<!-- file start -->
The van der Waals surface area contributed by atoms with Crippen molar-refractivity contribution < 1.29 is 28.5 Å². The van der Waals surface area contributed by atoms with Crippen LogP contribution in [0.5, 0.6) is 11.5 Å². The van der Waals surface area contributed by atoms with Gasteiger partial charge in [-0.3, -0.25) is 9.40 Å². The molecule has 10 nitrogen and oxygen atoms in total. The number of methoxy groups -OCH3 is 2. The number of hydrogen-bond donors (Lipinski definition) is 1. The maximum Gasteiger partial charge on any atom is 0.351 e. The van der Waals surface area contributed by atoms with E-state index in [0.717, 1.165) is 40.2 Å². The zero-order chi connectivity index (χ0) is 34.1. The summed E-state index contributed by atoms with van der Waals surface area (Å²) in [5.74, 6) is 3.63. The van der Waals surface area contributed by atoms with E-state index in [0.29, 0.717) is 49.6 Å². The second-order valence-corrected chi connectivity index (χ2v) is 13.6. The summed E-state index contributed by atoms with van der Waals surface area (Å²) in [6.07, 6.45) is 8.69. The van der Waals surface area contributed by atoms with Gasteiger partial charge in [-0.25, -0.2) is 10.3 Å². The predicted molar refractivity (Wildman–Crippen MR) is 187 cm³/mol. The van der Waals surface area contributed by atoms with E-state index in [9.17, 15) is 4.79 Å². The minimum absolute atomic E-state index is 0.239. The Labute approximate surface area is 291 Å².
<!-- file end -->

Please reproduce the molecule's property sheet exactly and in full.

The van der Waals surface area contributed by atoms with Crippen molar-refractivity contribution < 1.29 is 28.5 Å². The van der Waals surface area contributed by atoms with Crippen LogP contribution in [0.5, 0.6) is 11.5 Å². The van der Waals surface area contributed by atoms with Gasteiger partial charge in [-0.3, -0.25) is 9.40 Å². The molecule has 10 nitrogen and oxygen atoms in total. The number of methoxy groups -OCH3 is 2. The number of hydrogen-bond donors (Lipinski definition) is 1. The maximum Gasteiger partial charge on any atom is 0.351 e. The van der Waals surface area contributed by atoms with E-state index in [0.717, 1.165) is 40.2 Å². The zero-order chi connectivity index (χ0) is 34.1. The summed E-state index contributed by atoms with van der Waals surface area (Å²) in [5.74, 6) is 3.63. The van der Waals surface area contributed by atoms with E-state index in [0.29, 0.717) is 49.6 Å². The second-order valence-corrected chi connectivity index (χ2v) is 13.6. The summed E-state index contributed by atoms with van der Waals surface area (Å²) in [6.07, 6.45) is 8.69. The van der Waals surface area contributed by atoms with Gasteiger partial charge in [-0.25, -0.2) is 10.3 Å². The predicted molar refractivity (Wildman–Crippen MR) is 187 cm³/mol. The van der Waals surface area contributed by atoms with E-state index in [9.17, 15) is 4.79 Å². The minimum absolute atomic E-state index is 0.239. The Labute approximate surface area is 291 Å².